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Rank #12: Episode 62: Episode 171 - 2015 in Review

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Tonight, Martin, Joseph, Steve, and Andy got together and went over how their 2015 predictions went, and laid out what their predictions were for 2016.

The gang is on break from now until the new year, happy holidays!

Nov 17 2015

32mins

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Rank #13: Episode 56: Episode 166 - Interview with Martin Fisher

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This week Martin and Joseph sat down and talked about stress, burnout, and why Martin took a break for a while. 

Sep 15 2015

23mins

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Rank #14: Episode 66: Episode 175 - RSAC Wrapup and More

Mar 08 2016

27mins

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Rank #15: Episode 86: Episode 194 - Evaluating Security Product Vendors

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Evaluating Security Product Vendors

In light of recent news about “Vendors Behaving Badly” we want to talk about how a security professional should evaluate vendors and their products.

Recent News:

Tanium exposed hospital’s IT while using its network in sales demos: https://arstechnica.com/security/2017/04/security-vendor-uses-hospitals-network-for-unauthorized-sales-demos/

Lawyers, malware, and money: The antivirus market’s nasty fight over Cylance: https://arstechnica.com/information-technology/2017/04/the-mystery-of-the-malware-that-wasnt/

  1. There are so many different sources of information about vendors and their products.  You owe it to yourself to evaluate not just the vendor but also each source of information.
    1. Analyst Firms:  Gartner/Forrester/etc
      1. Always remember they take a very generic view using a notional enterprise as the standard.
      2. Current customer interviews are important but, remember, those customer contacts likely came from the vendor.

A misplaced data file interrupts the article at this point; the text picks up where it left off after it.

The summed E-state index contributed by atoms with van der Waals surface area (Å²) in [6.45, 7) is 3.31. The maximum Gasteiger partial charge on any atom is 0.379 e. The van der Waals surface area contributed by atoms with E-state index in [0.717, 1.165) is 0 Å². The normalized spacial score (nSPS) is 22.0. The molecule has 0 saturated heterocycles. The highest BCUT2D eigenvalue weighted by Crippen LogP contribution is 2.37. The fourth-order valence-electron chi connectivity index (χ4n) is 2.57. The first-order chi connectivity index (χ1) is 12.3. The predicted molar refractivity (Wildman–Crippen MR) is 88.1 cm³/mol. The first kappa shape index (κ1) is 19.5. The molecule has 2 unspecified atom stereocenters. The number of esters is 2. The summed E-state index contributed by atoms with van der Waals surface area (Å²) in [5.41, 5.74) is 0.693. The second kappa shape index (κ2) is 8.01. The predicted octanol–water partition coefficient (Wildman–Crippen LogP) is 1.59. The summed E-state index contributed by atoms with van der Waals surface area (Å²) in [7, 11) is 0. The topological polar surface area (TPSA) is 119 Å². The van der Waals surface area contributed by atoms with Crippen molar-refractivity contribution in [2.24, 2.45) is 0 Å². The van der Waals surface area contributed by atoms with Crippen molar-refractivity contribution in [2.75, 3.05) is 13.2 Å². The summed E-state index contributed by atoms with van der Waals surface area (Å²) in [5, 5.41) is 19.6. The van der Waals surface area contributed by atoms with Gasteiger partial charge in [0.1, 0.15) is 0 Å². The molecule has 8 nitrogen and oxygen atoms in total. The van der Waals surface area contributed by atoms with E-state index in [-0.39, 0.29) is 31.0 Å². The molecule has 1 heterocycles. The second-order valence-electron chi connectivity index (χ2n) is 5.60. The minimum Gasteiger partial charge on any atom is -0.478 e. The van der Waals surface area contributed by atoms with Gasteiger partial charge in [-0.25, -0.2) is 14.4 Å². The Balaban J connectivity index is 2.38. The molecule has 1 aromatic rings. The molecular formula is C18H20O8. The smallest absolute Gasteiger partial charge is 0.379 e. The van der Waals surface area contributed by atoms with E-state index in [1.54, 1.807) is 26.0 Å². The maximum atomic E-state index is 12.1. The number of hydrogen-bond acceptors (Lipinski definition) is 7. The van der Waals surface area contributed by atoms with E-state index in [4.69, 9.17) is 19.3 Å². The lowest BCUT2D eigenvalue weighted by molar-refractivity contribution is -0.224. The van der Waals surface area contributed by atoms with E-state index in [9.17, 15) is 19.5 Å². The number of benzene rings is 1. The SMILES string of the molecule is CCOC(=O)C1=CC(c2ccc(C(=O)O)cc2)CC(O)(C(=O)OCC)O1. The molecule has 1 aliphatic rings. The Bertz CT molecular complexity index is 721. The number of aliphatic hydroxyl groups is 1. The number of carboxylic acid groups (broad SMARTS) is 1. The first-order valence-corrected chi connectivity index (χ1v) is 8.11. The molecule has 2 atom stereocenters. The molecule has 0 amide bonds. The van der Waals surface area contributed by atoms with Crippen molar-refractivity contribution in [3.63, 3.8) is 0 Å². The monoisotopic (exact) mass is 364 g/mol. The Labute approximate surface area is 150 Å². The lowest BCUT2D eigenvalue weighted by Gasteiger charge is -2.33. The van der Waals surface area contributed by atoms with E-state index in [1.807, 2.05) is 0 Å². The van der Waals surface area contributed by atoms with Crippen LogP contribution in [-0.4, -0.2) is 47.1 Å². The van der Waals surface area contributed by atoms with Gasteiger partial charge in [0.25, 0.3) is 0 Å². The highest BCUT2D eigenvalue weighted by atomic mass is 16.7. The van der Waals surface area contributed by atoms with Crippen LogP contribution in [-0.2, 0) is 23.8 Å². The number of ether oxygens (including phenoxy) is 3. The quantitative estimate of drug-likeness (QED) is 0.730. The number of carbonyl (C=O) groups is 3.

3. The perception of “Pay for Play” is there no matter how much the firms want to squelch that.
      1. These tests presume a lot so make sure you understand what the conditions of the test were.
      2. The “Pay for Play” perception exists here too….
      3. The results of the testing aren’t specific but can help show outliers in a group
    2. 3rd Party Testing:  NSS Labs, etc.
      1. Obviously your best and most relevant source of information.  :-)
    3. Podcasts
      1. If you have developed a reliable network of peers you can reach out and ask folks.  But, remember, buy them a beer for their troubles…
      2. Always remember perspective is everything.  Some people just don’t like Company_Z and will always hate their products.
    4. Networking
  2. Information Sources
    1. Start with 3rd party data and demos.  This will determine if your requirements (you did write out your requirements, right?) are met by the product
      1. Do not allow the vendor to drive the definition of “success” in a PoC
      2. Try to break it.  I mean REALLY try to break it.
      3. Remember during the PoC is going to be the best support and interaction you will ever get.  If that sucks you might want to move along.
      4. Test all of your use cases. (you do have documented use cases, right?)
    2. Do a PoC (Proof of Concept).
  3. Product Evaluation Rules
    1. Service providers such as penetration testers and MSSPs
  4. Edge Cases

Apr 27 2017

24mins

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Rank #16: Episode 89: Episode 197 - After the Penetration Test